≡ Menu

Can yoga prevent dementia?

Still summer evening on Rosen Lake

Unruffled clarity: a still summer night on Rosen Lake

I certainly hope so, since genetics suggest that I’m going to be staring dementia straight in the eye. Except, of course, it doesn’t stare back. Instead it frets, repeatedly asking, “what day is it?” “what time is it?” and “where are we?”

One place we are is at the beginning of what is expected to be a steep climb in diagnoses of Alzheimer’s disease and other dementias.

At the moment, one out of every eight people 65 and older has dementia. By 85, the number is one in two. And as a society, we’re getting older.

Look for advice on Alzheimer’s prevention and you’ll find a fairly consistent message. There are no guarantees, but based on studies done so far you can substantially decrease your risk  if you:

• get plenty of exercise,

• eat a healthy diet

• refrain from smoking and excessive alcohol consumption

• avoid high blood pressure, diabetes, heart disease, and stress,

• and stay mentally and socially engaged.

Is there anything on that list that doesn’t happen automatically with a strong yoga practice?

People who practice asana seriously do more than the 30 minutes five times a week prescribed as an exercise program.  Vigorous work in the poses not only raises your heart rate, it’s weight bearing – for a yogi, the body provides its own gym.

Prolonged yoga practice seems to lead us to a healthy diet and an abstemious lifestyle whether we want it or not. No rule says you have to stop drinking, smoking and eating red meat in order to practice yoga, but somehow the longer you practice, the less interesting they become.

And to prevent diabetes, heart disease and high blood pressure? Don’t smoke, don’t drink to excess, eat well and exercise.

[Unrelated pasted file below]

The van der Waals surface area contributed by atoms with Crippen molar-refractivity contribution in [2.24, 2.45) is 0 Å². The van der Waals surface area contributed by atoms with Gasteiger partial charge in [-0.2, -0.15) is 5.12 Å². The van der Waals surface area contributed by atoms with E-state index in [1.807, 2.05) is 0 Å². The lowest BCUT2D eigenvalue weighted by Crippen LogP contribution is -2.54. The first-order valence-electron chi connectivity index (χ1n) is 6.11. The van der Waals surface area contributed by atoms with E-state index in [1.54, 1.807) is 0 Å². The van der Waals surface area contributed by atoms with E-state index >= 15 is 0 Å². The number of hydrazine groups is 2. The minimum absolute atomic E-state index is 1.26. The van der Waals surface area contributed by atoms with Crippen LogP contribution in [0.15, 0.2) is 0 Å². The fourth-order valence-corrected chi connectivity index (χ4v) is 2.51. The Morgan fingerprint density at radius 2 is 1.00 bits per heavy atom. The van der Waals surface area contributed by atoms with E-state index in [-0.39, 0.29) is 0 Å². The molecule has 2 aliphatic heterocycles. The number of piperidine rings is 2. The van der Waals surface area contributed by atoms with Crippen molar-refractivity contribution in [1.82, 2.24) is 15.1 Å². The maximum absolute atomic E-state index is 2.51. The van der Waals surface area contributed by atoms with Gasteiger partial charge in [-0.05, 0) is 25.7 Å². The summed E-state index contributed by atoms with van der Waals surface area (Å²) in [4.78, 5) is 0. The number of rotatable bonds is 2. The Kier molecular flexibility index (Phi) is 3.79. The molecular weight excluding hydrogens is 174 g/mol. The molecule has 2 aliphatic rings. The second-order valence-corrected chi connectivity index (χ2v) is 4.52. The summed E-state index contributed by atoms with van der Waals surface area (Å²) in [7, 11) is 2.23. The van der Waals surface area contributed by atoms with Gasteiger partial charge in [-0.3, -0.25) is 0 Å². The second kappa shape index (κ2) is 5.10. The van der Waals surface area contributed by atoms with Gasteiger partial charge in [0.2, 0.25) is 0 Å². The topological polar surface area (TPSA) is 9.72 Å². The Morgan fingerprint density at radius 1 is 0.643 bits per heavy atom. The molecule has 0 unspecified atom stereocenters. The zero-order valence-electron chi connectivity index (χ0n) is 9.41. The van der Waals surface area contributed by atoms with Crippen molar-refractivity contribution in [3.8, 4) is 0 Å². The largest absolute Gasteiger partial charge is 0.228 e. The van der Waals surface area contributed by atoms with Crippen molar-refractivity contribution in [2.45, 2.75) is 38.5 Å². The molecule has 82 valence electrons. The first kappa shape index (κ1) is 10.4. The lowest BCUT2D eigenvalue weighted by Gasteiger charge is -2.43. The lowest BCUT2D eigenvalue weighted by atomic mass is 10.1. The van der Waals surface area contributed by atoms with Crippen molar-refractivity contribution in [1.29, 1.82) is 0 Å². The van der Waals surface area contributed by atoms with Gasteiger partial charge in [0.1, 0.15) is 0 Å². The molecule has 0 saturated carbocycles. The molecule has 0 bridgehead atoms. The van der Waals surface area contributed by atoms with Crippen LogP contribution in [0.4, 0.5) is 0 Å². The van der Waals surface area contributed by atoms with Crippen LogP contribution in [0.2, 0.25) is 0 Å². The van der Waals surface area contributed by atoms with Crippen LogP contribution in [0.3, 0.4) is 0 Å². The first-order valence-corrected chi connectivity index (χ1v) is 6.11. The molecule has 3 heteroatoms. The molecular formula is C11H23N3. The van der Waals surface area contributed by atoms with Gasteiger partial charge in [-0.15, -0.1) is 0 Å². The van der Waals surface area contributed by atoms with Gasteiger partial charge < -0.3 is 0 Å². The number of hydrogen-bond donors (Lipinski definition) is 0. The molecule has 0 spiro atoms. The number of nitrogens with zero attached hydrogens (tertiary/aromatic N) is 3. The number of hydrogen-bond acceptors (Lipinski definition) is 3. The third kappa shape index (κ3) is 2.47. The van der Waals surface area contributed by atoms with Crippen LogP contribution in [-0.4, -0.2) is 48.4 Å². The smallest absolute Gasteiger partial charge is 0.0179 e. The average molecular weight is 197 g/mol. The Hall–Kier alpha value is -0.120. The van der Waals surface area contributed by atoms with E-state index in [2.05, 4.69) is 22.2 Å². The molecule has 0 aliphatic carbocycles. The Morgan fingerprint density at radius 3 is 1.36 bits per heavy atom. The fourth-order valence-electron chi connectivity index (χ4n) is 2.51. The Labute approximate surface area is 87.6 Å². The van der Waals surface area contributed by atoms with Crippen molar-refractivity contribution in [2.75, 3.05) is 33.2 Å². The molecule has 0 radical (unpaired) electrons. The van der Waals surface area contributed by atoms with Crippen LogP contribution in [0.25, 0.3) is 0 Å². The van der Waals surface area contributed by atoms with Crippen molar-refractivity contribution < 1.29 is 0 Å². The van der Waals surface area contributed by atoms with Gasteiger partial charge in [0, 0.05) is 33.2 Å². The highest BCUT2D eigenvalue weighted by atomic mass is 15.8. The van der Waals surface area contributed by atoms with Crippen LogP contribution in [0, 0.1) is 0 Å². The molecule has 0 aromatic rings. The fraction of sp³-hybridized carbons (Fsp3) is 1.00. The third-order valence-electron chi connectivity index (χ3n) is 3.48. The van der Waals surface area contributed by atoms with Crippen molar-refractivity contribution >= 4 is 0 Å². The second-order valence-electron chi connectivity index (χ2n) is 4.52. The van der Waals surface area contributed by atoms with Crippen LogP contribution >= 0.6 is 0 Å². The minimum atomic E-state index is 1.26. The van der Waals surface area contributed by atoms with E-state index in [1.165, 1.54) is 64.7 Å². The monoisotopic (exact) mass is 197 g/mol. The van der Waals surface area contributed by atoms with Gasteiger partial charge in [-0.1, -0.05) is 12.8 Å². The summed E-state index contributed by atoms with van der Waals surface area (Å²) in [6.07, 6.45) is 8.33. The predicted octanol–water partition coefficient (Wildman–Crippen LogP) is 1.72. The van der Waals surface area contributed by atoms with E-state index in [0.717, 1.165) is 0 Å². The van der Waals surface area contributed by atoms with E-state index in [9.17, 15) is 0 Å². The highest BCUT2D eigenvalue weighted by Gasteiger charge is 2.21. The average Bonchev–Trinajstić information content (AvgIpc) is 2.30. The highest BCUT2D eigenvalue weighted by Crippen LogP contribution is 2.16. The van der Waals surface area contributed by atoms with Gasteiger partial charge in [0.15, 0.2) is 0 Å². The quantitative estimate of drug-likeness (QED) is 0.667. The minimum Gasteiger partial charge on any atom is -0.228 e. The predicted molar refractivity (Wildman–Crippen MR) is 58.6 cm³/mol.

Yoga practice relieves stress, and chronic stress can quadruple your risk of dementia.

In this case the effect is easy to measure and well documented: an hour of yoga significantly lowers blood levels of the stress hormone cortisol. That’s important because excessive cortisol wreaks havoc in the brain, hampering nerve cell growth and accelerating cognitive decline.

Commit yourself to yoga and you’ll have plenty of mental stimulation. Soon you’ll be learning the Sanksrit names of poses – a new language. There are sequences to remember, like dance steps, only slower, new poses to learn, new neural pathways to construct, new places to bring intelligence into your body.

Social contact? If you come to a registered class once a week you will gradually build a yoga community. How large or small you’d like it to be is your choice.

Is it just me or should we be looking at ways to integrate yoga more deeply into our preventative health planning?

In the meantime, I’m looking under “Brain” and “Loss of Memory” in the Curative Asanas for Various Diseases section in Light on Yoga. What’s recommended? Headstands and shoulder stands and their variations, forward bends, backbends, alternate nostril breathing, and in the “Brain” section, Ganda Bherundasana.

It’s back. B.K.S. Iyengar is 91, and still writing books. Perhaps we should look up the Ross Sisters and see how they’re doing.

B.K.S. Iyengar performing the final stage of Ganda Bherandasana

B.K.S. Iyengar performing the final stage of Ganda Bherandasana

Comments on this entry are closed.

  • Judy June 10, 2010, 9:07 pm

    Can you believe the Ross sisters?! A bit scary really but fun to watch just the same. I know from both professional and personal experience that physical activity no matter what form it takes, lowers the impact of stress and promotes well being. Yoga is at the top of the list for me. I can not emphasize it enough in my practice. The importance of quiet can not be underestimated as well.